The Indian source gets depicted in one of the two extreme ways: on the one hand, it is abusive of women, hopelessly backward, ridden with weird notions of caste, dowry, sati etc., and ruled by some very strange-looking half animal gods; on the other, it is full of romantic otherworldly ‘mystical wisdom’ that has great potential but lacks ‘rationality’, which the West must supply.[6]

In addition to this, the entire exercise of evolving a false alternate reading of India has a deeper motive for dominance which works out through a strengthening of the “control” of depiction, as Malhotra argues, “…the act of bolstering one’s own coherence, while aggressively undermining the coherence of others, is…central to the fight for world dominance.”[7]

Reading Indian History

In a discussion on Indian history and historians, Ram Swarup has drawn a parallel between these Indian intellectual baggage-carriers of the West and the “Hindu munshis” historians of the Mughal court who ingratiatingly added colour to the deeds of their patrons while whitewashing or side-stepping their gory acts. Describing this section, Ram Swarup cites H.M.Elliot’s preface to the latter’s “The History of India, as told by its Own Historians”:

These deficiencies are more to be lamented, where, as sometimes happens, a Hindú is the author. From one of that nation we might have expected to have learnt what were the feelings, hopes, faiths, fears, and yearnings, of his subject race; but, unfortunately, he rarely writes unless according to order or dictation, and every phrase is studiously and servilely turned to flatter the vanity of an imperious Muhammadan patron. There is nothing to betray his religion or his nation, except, perhaps, a certain stiffness and affectation of style, which show how ill the foreign garb befits him. With him, a Hindú is “an infidel,” and a Muhammadan “one of the true faith,’ and of the holy saints of the calendar, he writes with all the fervour of a bigot. With him, when Hindús are killed, “their souls are despatched to hell,” and when a Muhammadan suffers the same fate, “he drinks the cup of martyrdom.” He is so far wedded to the set phrases and inflated language of his conquerors, that he speaks of “the light of Islám shedding its refulgence on the world,” of “the blessed Muharram,” and of “the illustrious Book.” He usually opens with a “Bismillah,” and the ordinary profession of faith in the unity of the Godhead, followed by laudations of the holy prophet, his disciples and descendants, and indulges in all the most devout and orthodox attestations of Muhammadans. One of the Hindú authors here noticed, speaks of standing in his old age, “at the head of his bier and on the brink of his grave,” though he must have been fully aware that, before long, his remains would be burnt, and his ashes cast into the Ganges.[8]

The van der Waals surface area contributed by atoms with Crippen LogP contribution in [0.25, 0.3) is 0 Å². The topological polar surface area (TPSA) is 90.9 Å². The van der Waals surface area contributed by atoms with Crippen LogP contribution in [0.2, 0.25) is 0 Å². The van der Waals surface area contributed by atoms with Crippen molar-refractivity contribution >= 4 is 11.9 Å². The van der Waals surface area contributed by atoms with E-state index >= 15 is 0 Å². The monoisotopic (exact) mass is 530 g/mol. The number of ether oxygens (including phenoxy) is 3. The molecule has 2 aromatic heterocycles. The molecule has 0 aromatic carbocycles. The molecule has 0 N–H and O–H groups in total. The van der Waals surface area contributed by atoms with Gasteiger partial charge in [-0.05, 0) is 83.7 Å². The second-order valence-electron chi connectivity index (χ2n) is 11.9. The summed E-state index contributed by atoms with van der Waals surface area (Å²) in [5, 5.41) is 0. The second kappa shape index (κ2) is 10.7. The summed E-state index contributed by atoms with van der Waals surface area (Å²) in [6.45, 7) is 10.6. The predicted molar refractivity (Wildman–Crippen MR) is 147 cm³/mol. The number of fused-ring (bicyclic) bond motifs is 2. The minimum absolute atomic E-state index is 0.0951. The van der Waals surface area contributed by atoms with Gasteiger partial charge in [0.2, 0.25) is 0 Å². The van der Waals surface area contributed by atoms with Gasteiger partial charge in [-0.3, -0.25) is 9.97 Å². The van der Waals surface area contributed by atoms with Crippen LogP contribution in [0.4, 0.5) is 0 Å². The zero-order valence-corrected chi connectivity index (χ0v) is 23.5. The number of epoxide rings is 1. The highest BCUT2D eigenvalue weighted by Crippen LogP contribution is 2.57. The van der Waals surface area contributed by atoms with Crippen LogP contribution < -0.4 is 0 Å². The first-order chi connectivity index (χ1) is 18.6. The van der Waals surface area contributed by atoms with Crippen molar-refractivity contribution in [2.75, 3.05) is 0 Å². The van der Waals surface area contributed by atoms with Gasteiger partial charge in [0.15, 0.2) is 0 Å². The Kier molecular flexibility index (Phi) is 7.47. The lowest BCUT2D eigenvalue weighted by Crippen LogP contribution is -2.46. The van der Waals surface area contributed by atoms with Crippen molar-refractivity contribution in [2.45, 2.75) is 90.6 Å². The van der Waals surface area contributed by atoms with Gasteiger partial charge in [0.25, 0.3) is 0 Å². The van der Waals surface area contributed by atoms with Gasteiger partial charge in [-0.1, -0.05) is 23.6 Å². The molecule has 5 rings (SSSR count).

But what struck Elliot even more, as Ram Swarup narrates, was this continuing denial even “after the tyrant was no more and the falsification of history through terror was no longer necessary”.[9] Elliot found that “there is not one of this slavish crew who treats the history of his native country subjectively, or presents us with the thoughts, emotions, and raptures which a long oppressed race might be supposed to give vent to, when freed from the tyranny of its former masters, and allowed to express itself in the natural language of the heart, without constraint and without adulation.[10] In the present day the trend continues with a blending of these types showing a “remarkable continuity.” “This tribe of Hindu munshis or “slavish crew” of Elliot” writes Ram Swarup:

Have a long life and show a remarkable continuity. Instead of diminishing, their number has multiplied with time. Today, they dominate the universities, the media and the country’s political thinking. They were reinforced by another set of historians – those who carry the British tradition. One very important thing in common with them is that they continue to look at India through the eyes of Muslims and British rulers even long after their rule has ceased.[11]